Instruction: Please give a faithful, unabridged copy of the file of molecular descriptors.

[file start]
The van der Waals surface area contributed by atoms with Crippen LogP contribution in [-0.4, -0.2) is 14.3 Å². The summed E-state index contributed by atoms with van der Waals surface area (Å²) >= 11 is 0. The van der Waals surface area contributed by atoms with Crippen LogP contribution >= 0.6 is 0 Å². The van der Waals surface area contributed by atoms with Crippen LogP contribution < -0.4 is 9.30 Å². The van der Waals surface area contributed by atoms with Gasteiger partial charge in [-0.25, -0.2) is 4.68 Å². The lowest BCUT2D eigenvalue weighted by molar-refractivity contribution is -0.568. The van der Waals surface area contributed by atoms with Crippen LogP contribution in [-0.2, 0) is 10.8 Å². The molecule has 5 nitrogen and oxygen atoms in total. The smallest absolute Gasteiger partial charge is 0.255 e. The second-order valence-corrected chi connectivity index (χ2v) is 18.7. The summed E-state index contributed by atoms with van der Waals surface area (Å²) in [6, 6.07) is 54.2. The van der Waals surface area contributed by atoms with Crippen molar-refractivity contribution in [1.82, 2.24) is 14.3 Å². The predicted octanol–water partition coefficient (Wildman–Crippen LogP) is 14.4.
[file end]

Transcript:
The van der Waals surface area contributed by atoms with Crippen LogP contribution in [-0.4, -0.2) is 14.3 Å². The summed E-state index contributed by atoms with van der Waals surface area (Å²) >= 11 is 0. The van der Waals surface area contributed by atoms with Crippen LogP contribution >= 0.6 is 0 Å². The van der Waals surface area contributed by atoms with Crippen LogP contribution < -0.4 is 9.30 Å². The van der Waals surface area contributed by atoms with Gasteiger partial charge in [-0.25, -0.2) is 4.68 Å². The lowest BCUT2D eigenvalue weighted by molar-refractivity contribution is -0.568. The van der Waals surface area contributed by atoms with Crippen LogP contribution in [-0.2, 0) is 10.8 Å². The molecule has 5 nitrogen and oxygen atoms in total. The smallest absolute Gasteiger partial charge is 0.255 e. The second-order valence-corrected chi connectivity index (χ2v) is 18.7. The summed E-state index contributed by atoms with van der Waals surface area (Å²) in [6, 6.07) is 54.2. The van der Waals surface area contributed by atoms with Crippen molar-refractivity contribution in [1.82, 2.24) is 14.3 Å². The predicted octanol–water partition coefficient (Wildman–Crippen LogP) is 14.4.